Grasshopper Soup: King had a dream for everyone
Wednesday is the 50th anniversary of Martin Luther King’s “I Have A Dream” speech. In that speech he not only encapsulated the tragic history and continuing plight of black people in America, he also spoke hopefully, and eloquently, of his dream that people of all races will someday live in unity.
Fifty years ago Wednesday, that great leader, unequaled since then, spoke to a massive audience of black and white people who shared his dream.
Addressing black people first, he said, “Let us not seek to satisfy our thirst for freedom by drinking from the cup of bitterness and hatred.”
Then he said, “I have a dream that one day … little black boys and black girls will be able to join hands with little white boys and white girls as sisters and brothers.”I’m sure he meant adults too, but they would rather point fingers and cast stones than hold hands.
He ended his speech with that rousing request, “Let freedom ring!” And he dreamed about everyone’s freedom ringing on “…that day when all of God’s children, black men and white men, Jews and Gentiles, Protestants and Catholics, will be able to join hands and sing … free at last! Free at last! Thank God Almighty we are free at last!”
But MLK was not perfect, and he knew it. Like all men, he had faults. He also knew that the dream could only become a reality if everyone learns to bear one another’s faults with patience, hope and a sense of humor. Expecting everyone to live up to our idea of what is perfect every time they open their mouth simply does not jive with reality.
Recently, not quite in keeping with the spirit of King’s dream, Mary Ratliff, president of the Missouri chapter of the NAACP, demanded that the Secret Service, and the Dept. of Justice, investigate a rodeo clown for wearing a mask of President Obama and for being rude. She called for sensitivity training for clowns, and said, “A hate crime occurs when you use a person’s face to depict who they are and make degrading comments.”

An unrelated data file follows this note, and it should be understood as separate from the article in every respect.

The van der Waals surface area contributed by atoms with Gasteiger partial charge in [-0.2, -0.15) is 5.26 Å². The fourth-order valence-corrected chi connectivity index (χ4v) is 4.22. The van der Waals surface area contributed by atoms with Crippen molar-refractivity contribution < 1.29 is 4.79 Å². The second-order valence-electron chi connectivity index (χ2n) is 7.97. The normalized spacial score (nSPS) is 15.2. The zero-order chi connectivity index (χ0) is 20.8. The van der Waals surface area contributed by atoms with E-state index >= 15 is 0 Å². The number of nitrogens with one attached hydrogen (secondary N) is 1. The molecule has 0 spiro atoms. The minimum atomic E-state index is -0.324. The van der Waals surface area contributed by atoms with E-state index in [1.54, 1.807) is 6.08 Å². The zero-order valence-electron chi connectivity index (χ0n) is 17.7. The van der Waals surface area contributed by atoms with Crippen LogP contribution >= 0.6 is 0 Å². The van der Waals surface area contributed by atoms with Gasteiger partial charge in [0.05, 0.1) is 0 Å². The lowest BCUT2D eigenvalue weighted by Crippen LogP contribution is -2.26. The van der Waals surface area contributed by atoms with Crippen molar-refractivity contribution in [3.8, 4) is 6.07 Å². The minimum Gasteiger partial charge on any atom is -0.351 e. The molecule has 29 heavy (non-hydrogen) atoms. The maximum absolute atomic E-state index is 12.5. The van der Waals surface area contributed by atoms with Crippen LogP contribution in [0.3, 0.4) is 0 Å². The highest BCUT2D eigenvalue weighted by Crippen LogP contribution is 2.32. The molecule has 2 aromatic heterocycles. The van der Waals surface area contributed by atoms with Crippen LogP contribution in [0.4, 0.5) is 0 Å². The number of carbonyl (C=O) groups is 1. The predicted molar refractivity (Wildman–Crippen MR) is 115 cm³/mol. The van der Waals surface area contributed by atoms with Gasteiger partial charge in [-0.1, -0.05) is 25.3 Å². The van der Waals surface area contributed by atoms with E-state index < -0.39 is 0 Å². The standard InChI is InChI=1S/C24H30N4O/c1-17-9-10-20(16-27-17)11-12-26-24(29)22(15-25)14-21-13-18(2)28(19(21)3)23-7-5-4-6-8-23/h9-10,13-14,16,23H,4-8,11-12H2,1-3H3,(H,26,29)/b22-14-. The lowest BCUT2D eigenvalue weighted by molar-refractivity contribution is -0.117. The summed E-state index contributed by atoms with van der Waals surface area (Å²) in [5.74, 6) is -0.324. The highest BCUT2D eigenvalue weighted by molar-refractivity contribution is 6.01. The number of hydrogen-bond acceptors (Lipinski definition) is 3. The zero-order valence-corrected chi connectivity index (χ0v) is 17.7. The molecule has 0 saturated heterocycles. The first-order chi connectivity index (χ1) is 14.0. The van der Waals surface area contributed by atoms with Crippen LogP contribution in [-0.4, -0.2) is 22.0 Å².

She is wrong. It is not a crime of any kind to depict who people are and make negative comments about them. The freedom to do so is a main premise of a democratic society. She should review the law regarding hate crimes, and stop making up her own laws.
Arbitrarily accusing others of a hate crime, or of being racist, does not advance Martin Luther King’s dream. Supporting our imperfect brothers and sisters does.
The NAACP versus the rodeo clown is a perfect example of the lack of common sense in race relations today, and it needs to change. The clown’s performance was tacky, and he is banned from rodeo for life. He was guilty only of being rude, but that is not a hate crime. Miss Ratliff overreacted. Her performance was no better than the clown’s.
Sending in the FBI is probably not the best way to be sensitive and embrace tolerance and diversity. Besides, the FBI cannot arrest a clown for being a clown, and for being free and having his own ideas. It must be Ratliff’s first rodeo.
Clowns have been mocking kings and presidents by wearing comical masks and mimicking them for thousands of years. If masks, and being rude, are suddenly hate crimes, then all we are doing is regressing backward to a time when a court jester could lose his head by mocking the king too much, even if everything the jester said was true.
Reverend King was a Christian minister. He knew that Christian principles, like forgiveness, humility and love, are necessary precisely because nobody’s perfect. If everyone was perfect there would be no need, as he also said 50 years ago today, “…to transform the jangling discords of our nation into a beautiful symphony of brotherhood.”
There is no one on the national scene Wednesday like Martin Luther King, so his dream is still only that, a dream. The Christian principles he tried to live by and teach have all but been abandoned by his successors, and replaced with sinners eager to cast the first stone.
— Bob Sweigert is a Sierra Sun columnist, published poet, former college instructor and ski instructor. He has a B.A. and an M.A.T. from Gonzaga University. He has lived at Lake Tahoe for 30 years.
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